Mozambique: Insecurity stops more investment – Standard Bank

FILE - For illustration purposes only. [File photo: Lusa]

The chairman of Standard Bank Mozambique, Luís Teles, told Lusa that insecurity in Mozambique is the biggest impediment to a greater flow of investment in the country, which has bet on regaining credibility to relaunch the economy.

“There is confidence in the country, in the potential that Mozambique has for the future, but there are some challenges, namely security, which is fundamental and has to be overcome to allow these large investments,” the banker said in an interview with Lusa, on the sidelines of the conference on investments in Angola and Mozambique, held this week in Lisbon.

“We have seen international appetite from investors to go to Mozambique and continue to invest in the country,” said Luís Teles, noting, however, that the insecurity situation acts as an obstacle to a more robust flow of investments, particularly in the north of the country, where an armed insurgency has led Total, leader of the consortium that will explore one of the world’s largest gas reserves, to suspend work on gas exploration.

After the hidden debts scandal, known in 2016, Mozambique bet on a path to recover the international credibility that was devastated at the time. That path is now bearing fruit, not only in new investments but also in the return of international financial institutions that suspended budget support to the government.

“They have invested in international credibility, in governance, in transparency, the relationship with multilateral development institutions is fundamental, that is what Mozambique has been doing and has had good results,” Teles said, recalling that less developed countries have more limited financing options.

“We must not forget that African countries do not have the same financing options as European Union countries. They are different realities, and the relations with multilateral development institutions are critical because when there are crises or external shocks, they are the only option they have to support the growth of economies,” said the banker responsible for Standard Bank’s operations in Angola and Mozambique.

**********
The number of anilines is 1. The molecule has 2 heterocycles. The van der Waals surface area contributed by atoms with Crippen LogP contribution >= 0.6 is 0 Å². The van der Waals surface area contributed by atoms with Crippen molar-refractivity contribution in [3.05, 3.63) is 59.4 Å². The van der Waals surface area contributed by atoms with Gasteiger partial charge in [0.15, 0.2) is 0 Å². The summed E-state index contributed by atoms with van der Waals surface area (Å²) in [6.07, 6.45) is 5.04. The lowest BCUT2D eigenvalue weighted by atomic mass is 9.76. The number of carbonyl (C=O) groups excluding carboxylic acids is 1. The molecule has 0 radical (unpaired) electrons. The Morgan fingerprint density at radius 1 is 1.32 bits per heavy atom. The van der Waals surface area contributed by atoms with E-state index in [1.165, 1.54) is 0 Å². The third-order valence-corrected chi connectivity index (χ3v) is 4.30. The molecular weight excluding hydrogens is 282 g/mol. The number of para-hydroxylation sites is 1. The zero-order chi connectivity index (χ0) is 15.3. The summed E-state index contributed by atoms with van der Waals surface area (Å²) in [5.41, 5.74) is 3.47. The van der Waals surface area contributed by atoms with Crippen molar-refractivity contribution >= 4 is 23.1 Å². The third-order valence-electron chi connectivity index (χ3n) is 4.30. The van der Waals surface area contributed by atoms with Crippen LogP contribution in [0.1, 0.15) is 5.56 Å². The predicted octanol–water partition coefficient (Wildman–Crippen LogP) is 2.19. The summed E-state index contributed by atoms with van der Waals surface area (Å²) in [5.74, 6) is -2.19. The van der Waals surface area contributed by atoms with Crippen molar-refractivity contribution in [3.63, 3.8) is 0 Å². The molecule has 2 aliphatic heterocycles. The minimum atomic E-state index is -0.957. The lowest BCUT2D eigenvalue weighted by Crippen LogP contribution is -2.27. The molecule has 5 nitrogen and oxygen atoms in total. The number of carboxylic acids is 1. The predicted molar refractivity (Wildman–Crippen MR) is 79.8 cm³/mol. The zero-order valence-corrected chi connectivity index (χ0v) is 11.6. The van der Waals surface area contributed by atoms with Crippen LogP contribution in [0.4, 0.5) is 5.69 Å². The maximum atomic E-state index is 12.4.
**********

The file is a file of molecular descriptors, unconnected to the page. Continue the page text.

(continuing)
Asked about the reason for not operating in Portugal, Teles said that the group had offices in Brazil, the United States, the United Kingdom, Dubai and China and “considered that these financial markets were large enough to have contact with large international investors in Africa.” Thus it was not necessary to be in Portugal.

“Our international presence allows us to get in touch with these investors in these financial markets to raise capital to invest in Africa, and we complement this with other initiatives in countries where we are not present to encourage this interest and to get to know African economies better,” he explained.

Mozambique has three development projects approved to exploit natural gas reserves in the Rovuma basin, ranked among the largest in the world, off the coast of Cabo Delgado. Still, the province has been terrorised since 2017 by armed rebels, with some attacks claimed by the extremist group Islamic State.

The conflict has led to more than 3,100 deaths, according to the ACLED conflict registration project, and more than 817,000 displaced people, according to Mozambican authorities.

Since July last year, an offensive by government troops with the support of Rwanda, which was later joined by the Southern African Development Community (SADC), allowed for increased security, recovering several areas where there was rebel presence, including the town of Mocímboa da Praia, which had been occupied since August 2020.

Source: Lusa

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